Lots of people devote energy to defending the sex-versus-gender distinction, but I’m not one of them. It’s that dichotomy, nature versus culture. I got turned on to turning off this distinction by Catharine MacKinnon, whose book Toward a Feminist Theory of the State I have used to teach social theory as well as gender. In her introduction, she wrote (p. xiii):
Much has been made of the supposed distinction between sex and gender. Sex is thought to be the more biological, gender the more social; the relation of each to sexuality varies. I see sexuality as fundamental to gender and as fundamentally social. Biology becomes the social meaning of biology within the system of sex inequality much as race becomes ethnicity within a system of racial inequality. Both are social and political in a system that does not rest independently on biological differences in any respect. In this light, the sex/gender distinction looks like a nature/culture distinction in the sense criticized by Sherry Ortner in ‘Is Female to Male as Nature Is to Culture?’ I use sex and gender relatively interchangeably.
From another perspective, Joan Fujimura argued for mixing more social into that biological scheme:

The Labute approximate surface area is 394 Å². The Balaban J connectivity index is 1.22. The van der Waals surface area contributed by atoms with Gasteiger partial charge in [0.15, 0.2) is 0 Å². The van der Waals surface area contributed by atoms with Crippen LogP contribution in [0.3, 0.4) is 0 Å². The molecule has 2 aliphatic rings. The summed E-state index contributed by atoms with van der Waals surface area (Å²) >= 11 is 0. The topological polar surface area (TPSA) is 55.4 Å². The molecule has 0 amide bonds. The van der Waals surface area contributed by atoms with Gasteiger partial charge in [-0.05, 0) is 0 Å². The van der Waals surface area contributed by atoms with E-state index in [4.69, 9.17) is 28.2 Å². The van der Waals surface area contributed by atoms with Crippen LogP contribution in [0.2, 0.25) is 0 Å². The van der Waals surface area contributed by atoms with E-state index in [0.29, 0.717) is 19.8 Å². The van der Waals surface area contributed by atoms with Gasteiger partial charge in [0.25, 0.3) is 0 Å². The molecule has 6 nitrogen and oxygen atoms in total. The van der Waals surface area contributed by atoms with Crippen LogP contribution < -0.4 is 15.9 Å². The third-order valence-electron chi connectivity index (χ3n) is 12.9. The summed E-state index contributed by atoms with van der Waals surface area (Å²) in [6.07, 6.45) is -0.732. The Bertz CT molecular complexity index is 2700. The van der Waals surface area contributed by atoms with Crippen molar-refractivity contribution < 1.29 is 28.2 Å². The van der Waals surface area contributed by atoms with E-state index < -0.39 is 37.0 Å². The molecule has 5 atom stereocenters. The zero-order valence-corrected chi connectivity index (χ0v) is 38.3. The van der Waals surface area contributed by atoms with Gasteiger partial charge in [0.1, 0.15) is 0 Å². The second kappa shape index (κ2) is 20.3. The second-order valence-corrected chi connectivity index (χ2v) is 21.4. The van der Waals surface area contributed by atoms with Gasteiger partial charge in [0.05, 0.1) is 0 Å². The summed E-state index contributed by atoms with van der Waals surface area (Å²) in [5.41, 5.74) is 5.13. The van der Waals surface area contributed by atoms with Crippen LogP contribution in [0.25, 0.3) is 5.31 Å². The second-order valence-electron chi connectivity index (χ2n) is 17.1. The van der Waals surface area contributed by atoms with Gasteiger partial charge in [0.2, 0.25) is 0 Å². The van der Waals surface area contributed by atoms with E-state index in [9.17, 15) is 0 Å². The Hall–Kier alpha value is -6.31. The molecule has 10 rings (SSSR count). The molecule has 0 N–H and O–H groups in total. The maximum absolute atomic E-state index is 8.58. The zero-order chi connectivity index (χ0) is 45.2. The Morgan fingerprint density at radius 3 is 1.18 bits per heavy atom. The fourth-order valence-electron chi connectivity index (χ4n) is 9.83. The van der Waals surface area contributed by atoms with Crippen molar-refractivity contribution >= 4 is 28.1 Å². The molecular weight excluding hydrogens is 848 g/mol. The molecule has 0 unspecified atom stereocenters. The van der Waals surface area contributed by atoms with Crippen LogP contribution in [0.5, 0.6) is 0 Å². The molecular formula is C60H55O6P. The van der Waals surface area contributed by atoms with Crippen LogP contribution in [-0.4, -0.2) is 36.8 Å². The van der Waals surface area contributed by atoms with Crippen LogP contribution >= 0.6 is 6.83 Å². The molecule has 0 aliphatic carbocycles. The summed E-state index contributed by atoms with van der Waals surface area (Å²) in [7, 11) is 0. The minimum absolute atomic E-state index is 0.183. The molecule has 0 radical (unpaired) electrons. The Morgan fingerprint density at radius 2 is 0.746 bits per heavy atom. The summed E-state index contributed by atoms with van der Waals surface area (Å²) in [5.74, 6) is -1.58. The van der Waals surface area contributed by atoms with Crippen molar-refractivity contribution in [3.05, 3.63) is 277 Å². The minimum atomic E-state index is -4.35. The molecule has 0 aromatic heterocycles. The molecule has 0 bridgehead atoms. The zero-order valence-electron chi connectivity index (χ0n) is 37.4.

My investigation is an argument for broadening our social imaginaries—our definitions and understandings—of the material, the natural. A critical sociomaterial view of sex integrates sociocultural and historical investigations of the production of the material (e.g., the complexities and variations of sex physiologies and genetics) with diverse social imaginaries about sex and bodies proposed by feminists, queer theorists, intersexuals, and others. In this approach, we study and juxtapose the actions and interactions of social activist groups, social theorists, biologists, bodies, and genes in order to understand the collective, contentious, contradictory, and interactive crafting of sex in humans.
… [D]emonstrations of the sociomaterial production of sex, the Möbius strip production of sex, are useful for maintaining our awareness that natural categories are also social categories. Further, even as our current language of analysis maintains the division between the natural and the social, the point of a critical sociomaterial approach is to move in the direction of a language where there is no division, where we are always conscious that the natural and the social are not separated.